The North Korean spy ship salvaged earlier this month from the East China Sea was carrying a global positioning system, the Japan Coast Guard said Saturday, adding that the device may contain information on the ship’s previous journeys.

The coast guard announced Friday that a small boat stored aboard the main ship was equipped with a similar device.

Coast guard officials said the GPS was discovered within a double door at the stern of the spy ship. The system, widely used in car navigation, is used to determine a position on the Earth’s surface by comparing radio signals from several satellites.

The coast guard plans to examine the data stored in the GPS to determine the ship’s past routes when the ship is brought to shore in October, the officials said.

One type of GPS can store more than 10,000 hours of navigation records, according to the officials.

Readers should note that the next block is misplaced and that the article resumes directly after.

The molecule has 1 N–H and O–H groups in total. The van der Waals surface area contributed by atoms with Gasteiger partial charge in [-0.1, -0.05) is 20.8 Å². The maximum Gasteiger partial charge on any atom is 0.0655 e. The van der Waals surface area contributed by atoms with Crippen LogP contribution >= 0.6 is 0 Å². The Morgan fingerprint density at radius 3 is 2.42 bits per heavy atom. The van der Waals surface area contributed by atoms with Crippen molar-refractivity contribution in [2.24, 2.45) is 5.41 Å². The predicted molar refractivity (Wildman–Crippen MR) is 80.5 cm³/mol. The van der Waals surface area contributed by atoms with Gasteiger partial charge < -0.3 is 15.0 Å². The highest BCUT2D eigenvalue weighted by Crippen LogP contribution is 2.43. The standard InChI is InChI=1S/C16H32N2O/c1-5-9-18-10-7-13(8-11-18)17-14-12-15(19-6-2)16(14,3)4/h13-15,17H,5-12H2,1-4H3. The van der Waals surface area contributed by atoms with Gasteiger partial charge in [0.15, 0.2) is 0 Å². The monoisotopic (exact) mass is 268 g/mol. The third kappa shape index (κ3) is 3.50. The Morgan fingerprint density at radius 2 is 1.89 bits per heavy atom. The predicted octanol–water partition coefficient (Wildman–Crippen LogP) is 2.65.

A North Korean submersible sunk by the South Korean navy in 1998 carried a Japanese-made GPS, the coast guard officials said.

The GPS on the spy ship is likely to have been made in Japan and was either imported to North Korea via a third country or was previously used aboard a Japanese fishing boat that North Korea bought, they said.

The spy ship sank after exchanging gunfire with coast guard patrol boats on Dec. 22. It was raised from the seabed some 390 km off the Amami Islands in Kagoshima Prefecture, on Sept. 11.

During the Sept. 17 summit meeting with Prime Minister Junichiro Koizumi in Pyongyang, North Korean leader Kim Jong Il admitted the country’s military had operated spy ships around the Japanese archipelago.

In a time of both misinformation and too much information, quality journalism is more crucial than ever.
By subscribing, you can help us get the story right.